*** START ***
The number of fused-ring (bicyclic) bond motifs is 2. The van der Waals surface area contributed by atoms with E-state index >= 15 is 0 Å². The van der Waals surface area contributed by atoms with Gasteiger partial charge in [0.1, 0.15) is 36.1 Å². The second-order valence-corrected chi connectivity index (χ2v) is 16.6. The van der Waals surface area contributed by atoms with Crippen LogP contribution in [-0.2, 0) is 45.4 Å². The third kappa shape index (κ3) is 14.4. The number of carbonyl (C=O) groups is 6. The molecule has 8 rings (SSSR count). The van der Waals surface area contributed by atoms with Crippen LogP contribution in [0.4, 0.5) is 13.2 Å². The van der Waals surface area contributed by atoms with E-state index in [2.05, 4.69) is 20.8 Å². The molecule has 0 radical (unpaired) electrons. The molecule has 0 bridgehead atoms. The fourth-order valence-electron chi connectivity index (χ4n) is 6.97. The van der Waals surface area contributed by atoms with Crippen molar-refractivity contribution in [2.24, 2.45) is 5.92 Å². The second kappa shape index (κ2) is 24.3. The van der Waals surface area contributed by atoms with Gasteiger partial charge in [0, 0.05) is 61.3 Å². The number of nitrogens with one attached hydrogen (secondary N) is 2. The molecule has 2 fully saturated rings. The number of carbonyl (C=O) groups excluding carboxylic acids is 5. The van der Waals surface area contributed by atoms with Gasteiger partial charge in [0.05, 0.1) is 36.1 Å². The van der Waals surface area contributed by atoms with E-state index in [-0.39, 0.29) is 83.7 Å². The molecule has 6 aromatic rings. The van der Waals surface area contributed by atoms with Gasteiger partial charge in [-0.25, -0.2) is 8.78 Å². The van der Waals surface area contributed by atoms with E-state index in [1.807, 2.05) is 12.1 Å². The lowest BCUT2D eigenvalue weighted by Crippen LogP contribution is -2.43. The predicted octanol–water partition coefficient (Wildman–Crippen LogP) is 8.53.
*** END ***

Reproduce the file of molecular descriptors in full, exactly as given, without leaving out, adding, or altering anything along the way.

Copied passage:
The number of fused-ring (bicyclic) bond motifs is 2. The van der Waals surface area contributed by atoms with E-state index >= 15 is 0 Å². The van der Waals surface area contributed by atoms with Gasteiger partial charge in [0.1, 0.15) is 36.1 Å². The second-order valence-corrected chi connectivity index (χ2v) is 16.6. The van der Waals surface area contributed by atoms with Crippen LogP contribution in [-0.2, 0) is 45.4 Å². The third kappa shape index (κ3) is 14.4. The number of carbonyl (C=O) groups is 6. The molecule has 8 rings (SSSR count). The van der Waals surface area contributed by atoms with Crippen LogP contribution in [0.4, 0.5) is 13.2 Å². The van der Waals surface area contributed by atoms with E-state index in [2.05, 4.69) is 20.8 Å². The molecule has 0 radical (unpaired) electrons. The molecule has 0 bridgehead atoms. The fourth-order valence-electron chi connectivity index (χ4n) is 6.97. The van der Waals surface area contributed by atoms with Crippen molar-refractivity contribution in [2.24, 2.45) is 5.92 Å². The second kappa shape index (κ2) is 24.3. The van der Waals surface area contributed by atoms with Gasteiger partial charge in [0, 0.05) is 61.3 Å². The number of nitrogens with one attached hydrogen (secondary N) is 2. The molecule has 2 fully saturated rings. The number of carbonyl (C=O) groups excluding carboxylic acids is 5. The van der Waals surface area contributed by atoms with Gasteiger partial charge in [0.05, 0.1) is 36.1 Å². The van der Waals surface area contributed by atoms with E-state index in [-0.39, 0.29) is 83.7 Å². The molecule has 6 aromatic rings. The van der Waals surface area contributed by atoms with Gasteiger partial charge in [-0.25, -0.2) is 8.78 Å². The van der Waals surface area contributed by atoms with E-state index in [1.807, 2.05) is 12.1 Å². The lowest BCUT2D eigenvalue weighted by Crippen LogP contribution is -2.43. The predicted octanol–water partition coefficient (Wildman–Crippen LogP) is 8.53.